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May 2009 Archives

May 3, 2009

Mayor Bloomberg Announces Building Energy Efficiency Plan

On April 22, 2009, New York City Mayor Michael Bloomberg announced a six-point legislative and jobs development plan to increase the energy efficiency of New York City’s government, commercial and residential buildings.

The plan, consisting of four local legislative proposals and two City program initiatives, was developed as part of PlaNYC. The energy efficiency measures are intended to reduce greenhouse gas emissions from buildings in the City by 5 percent and are projected to create 19,000 construction jobs.

Under the plan, legislation would be enacted to create a City energy code for building renovations, closing a loophole in state law that allows projects to skirt the state Energy Code for many renovations. Legislation would also require buildings to undertake periodic energy audits and improvements, lighting upgrades, and an annual benchmark analysis of energy consumption.

NYISO Issues Report Finding that State’s Power Plants Have Reduced Emissions of Air Contaminants

On April 21, 2009, the New York State Independent System Operator (NYISO) released a report finding that the state’s power plants have significantly reduced emissions of sulfur dioxide (SO2), nitrogen oxides (NOX), and carbon dioxide (CO2) in the nine years since the state deregulated its electricity market.

According to the report, SO2 emissions declined by 77 percent from 1999 to 2008, while NOX emissions declined by 61 percent over the same period. CO2 emissions declined by 28 percent as well. The report is based on Clean Air Markets data from the EPA. The report stated that 7,000 megawatts of more efficient and less polluting new sources of power have come into service over the past nine years, including 1,200 megawatts of wind energy.

NYISO operates New York’s electricity grid, administers the state’s wholesale electricity markets, and conducts reliability and resource planning for the state’s electricity system.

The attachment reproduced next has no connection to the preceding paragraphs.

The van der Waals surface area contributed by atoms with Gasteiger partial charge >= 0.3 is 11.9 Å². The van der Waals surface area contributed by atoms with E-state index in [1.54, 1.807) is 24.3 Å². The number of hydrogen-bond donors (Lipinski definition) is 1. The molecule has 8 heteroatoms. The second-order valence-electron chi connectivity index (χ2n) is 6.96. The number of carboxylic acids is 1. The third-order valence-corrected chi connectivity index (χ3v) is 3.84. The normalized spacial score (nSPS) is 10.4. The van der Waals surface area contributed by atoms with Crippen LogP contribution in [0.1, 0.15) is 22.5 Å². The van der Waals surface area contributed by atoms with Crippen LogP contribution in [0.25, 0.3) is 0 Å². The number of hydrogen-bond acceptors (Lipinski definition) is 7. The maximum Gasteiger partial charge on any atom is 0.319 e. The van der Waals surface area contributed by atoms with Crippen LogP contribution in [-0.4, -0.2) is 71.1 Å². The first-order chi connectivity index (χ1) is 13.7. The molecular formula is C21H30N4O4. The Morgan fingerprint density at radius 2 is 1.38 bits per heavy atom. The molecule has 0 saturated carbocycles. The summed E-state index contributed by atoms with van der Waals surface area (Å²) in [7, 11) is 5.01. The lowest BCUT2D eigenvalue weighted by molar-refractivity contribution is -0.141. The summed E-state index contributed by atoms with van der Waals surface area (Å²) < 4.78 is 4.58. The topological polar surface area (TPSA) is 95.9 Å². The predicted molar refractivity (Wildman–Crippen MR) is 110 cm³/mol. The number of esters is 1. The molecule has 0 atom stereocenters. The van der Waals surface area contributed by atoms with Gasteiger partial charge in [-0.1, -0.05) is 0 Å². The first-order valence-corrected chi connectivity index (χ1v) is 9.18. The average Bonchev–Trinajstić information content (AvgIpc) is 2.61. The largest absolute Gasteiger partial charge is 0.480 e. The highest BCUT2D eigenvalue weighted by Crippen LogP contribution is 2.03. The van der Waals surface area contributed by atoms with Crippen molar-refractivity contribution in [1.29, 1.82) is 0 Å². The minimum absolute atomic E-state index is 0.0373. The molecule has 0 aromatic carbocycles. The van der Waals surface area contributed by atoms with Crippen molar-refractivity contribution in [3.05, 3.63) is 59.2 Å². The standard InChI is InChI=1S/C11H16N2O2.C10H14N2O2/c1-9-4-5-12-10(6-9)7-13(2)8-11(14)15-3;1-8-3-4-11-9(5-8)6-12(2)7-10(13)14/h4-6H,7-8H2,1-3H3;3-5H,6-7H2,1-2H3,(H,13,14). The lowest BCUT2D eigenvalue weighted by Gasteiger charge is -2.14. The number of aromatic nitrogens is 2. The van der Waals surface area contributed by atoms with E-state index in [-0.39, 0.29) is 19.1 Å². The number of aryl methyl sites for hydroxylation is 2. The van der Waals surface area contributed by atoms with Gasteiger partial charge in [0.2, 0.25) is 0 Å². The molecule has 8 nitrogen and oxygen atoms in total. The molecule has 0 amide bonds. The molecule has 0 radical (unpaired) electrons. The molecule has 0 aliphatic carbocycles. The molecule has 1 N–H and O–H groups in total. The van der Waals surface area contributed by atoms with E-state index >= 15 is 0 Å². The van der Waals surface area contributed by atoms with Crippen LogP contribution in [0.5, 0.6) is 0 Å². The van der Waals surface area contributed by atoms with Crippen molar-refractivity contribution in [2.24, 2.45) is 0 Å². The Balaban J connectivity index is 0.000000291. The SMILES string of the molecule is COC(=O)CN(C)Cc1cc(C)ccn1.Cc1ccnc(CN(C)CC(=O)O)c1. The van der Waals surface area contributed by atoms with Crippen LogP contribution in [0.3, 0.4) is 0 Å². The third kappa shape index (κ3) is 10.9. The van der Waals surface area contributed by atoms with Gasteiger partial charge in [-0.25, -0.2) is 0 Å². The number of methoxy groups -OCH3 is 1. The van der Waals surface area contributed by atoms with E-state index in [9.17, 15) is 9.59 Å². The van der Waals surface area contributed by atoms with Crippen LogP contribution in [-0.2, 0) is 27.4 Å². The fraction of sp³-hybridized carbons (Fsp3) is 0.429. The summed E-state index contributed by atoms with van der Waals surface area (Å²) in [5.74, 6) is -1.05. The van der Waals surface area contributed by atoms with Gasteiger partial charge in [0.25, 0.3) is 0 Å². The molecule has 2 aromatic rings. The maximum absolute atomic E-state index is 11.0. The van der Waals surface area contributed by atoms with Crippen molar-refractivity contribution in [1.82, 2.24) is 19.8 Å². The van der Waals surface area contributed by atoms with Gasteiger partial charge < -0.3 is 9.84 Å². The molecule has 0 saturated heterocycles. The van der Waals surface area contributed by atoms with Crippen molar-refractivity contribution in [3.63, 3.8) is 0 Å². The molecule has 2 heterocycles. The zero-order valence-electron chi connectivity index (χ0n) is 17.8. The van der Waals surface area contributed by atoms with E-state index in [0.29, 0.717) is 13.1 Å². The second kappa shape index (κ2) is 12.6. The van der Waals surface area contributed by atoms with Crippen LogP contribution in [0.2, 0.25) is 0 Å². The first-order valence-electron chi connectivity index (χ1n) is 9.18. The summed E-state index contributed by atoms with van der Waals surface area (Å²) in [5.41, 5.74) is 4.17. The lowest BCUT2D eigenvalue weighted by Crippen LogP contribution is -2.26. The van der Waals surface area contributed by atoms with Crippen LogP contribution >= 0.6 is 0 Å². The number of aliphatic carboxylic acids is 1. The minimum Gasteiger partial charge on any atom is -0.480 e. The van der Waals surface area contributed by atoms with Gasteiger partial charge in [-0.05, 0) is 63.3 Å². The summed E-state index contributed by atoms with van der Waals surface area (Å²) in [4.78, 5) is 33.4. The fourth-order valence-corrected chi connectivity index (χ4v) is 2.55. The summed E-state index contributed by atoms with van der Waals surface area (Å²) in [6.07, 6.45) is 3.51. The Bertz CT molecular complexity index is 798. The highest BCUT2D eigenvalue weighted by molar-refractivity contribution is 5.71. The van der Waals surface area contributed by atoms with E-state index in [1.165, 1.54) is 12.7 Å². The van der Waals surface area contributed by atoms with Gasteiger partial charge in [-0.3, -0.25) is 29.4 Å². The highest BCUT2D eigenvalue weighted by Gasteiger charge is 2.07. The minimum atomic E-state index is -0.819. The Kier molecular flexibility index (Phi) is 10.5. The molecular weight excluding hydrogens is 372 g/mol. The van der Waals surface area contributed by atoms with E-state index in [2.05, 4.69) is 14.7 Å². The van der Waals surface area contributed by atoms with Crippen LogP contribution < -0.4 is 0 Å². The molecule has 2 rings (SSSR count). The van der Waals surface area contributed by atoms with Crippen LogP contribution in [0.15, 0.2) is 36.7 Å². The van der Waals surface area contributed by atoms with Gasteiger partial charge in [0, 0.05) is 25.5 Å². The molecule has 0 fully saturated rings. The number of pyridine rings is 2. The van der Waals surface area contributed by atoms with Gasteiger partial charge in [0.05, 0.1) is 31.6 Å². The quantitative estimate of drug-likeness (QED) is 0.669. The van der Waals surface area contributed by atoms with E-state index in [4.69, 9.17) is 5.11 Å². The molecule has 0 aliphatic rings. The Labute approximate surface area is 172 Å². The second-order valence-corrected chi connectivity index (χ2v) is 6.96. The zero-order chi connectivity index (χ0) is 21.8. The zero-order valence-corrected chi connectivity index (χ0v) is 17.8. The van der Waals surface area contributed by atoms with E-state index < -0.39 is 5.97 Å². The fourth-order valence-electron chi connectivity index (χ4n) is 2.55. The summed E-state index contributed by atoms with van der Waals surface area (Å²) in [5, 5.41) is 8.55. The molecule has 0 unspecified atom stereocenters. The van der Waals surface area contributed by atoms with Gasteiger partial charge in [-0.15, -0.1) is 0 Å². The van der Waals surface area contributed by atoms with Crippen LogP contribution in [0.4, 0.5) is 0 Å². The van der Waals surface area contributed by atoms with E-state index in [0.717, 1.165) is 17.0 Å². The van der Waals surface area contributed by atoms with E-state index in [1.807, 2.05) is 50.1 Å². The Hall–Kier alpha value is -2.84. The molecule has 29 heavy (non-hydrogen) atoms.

May 5, 2009

Supreme Court issues important CERCLA decision

On May 4, 2009, the U.S. Supreme Court issued its decision in Burlington Northern and Santa Fe Railway Co. v. United States, dramatically narrowing the scope of CERCLA liability by limiting the application of both arranger liability and joint and several liability. Shell Oil Company sold and delivered agricultural chemicals to B&B, an agricultural chemical distribution business, where the chemicals spilled and leaked in the course of B&B’s operations. The Ninth Circuit found Shell liable because (a) spills occurred every time Shell delivered the product; (b) Shell arranged for the delivery by common carrier; (c) Shell changed its delivery process to require the use of large storage tanks that were more likely to leak; (d) Shell provided incentives for B&B to improve the handling of the product; (e) Shell reduced the purchase price by an amount related to product losses from leakage; and (f) Shell distributed a manual for safe operation of the tanks B&B used to hold the product.

By an 8-1 vote, the Court reversed the Ninth Circuit. First, it held that Shell could not be held liable as a CERCLA arranger even though it know that its product may be leaked, stating “knowledge alone is insufficient to prove that an entity ‘planned for’ the disposal, particularly when the disposal occurs as a peripheral result of the legitimate sale of an unused, useful product.” Second, the Court found a reasonable basis for apportioning liability with respect to railroads that owned a portion of the property where B&B had operated. The district court had apportioned liability based on percentages of land ownership, periods of ownership, and rough estimates of the volume of releases, and assigned the railroads a 9% share. The Ninth
Circuit rejected that apportionment and imposed joint and several liability on the railroads, finding that apportionment had to be based on “adequate records” detailing the amount of
leakage attributable to activities on certain parcels, how that leakage traveled to and contaminated the soil and groundwater, and the costs of cleanup. Because such detailed information had not been presented at trial, the Ninth Circuit had found the railroads and Shell jointly and severally liable. The Supreme Court found that the district court’s ultimate allocation of liability was supported by the evidence and comported with traditional tort law apportionment principles.

May 8, 2009

NYSERDA Announces Plan for RGGI Proceeds

On April 29, 2009, the New York State Energy Research and Development Authority (NYSERDA) announced that it has approved a plan for how the state will spend approximately $525 million in proceeds from the Regional Greenhouse Gas Initiative (RGGI) auctions over the next three years.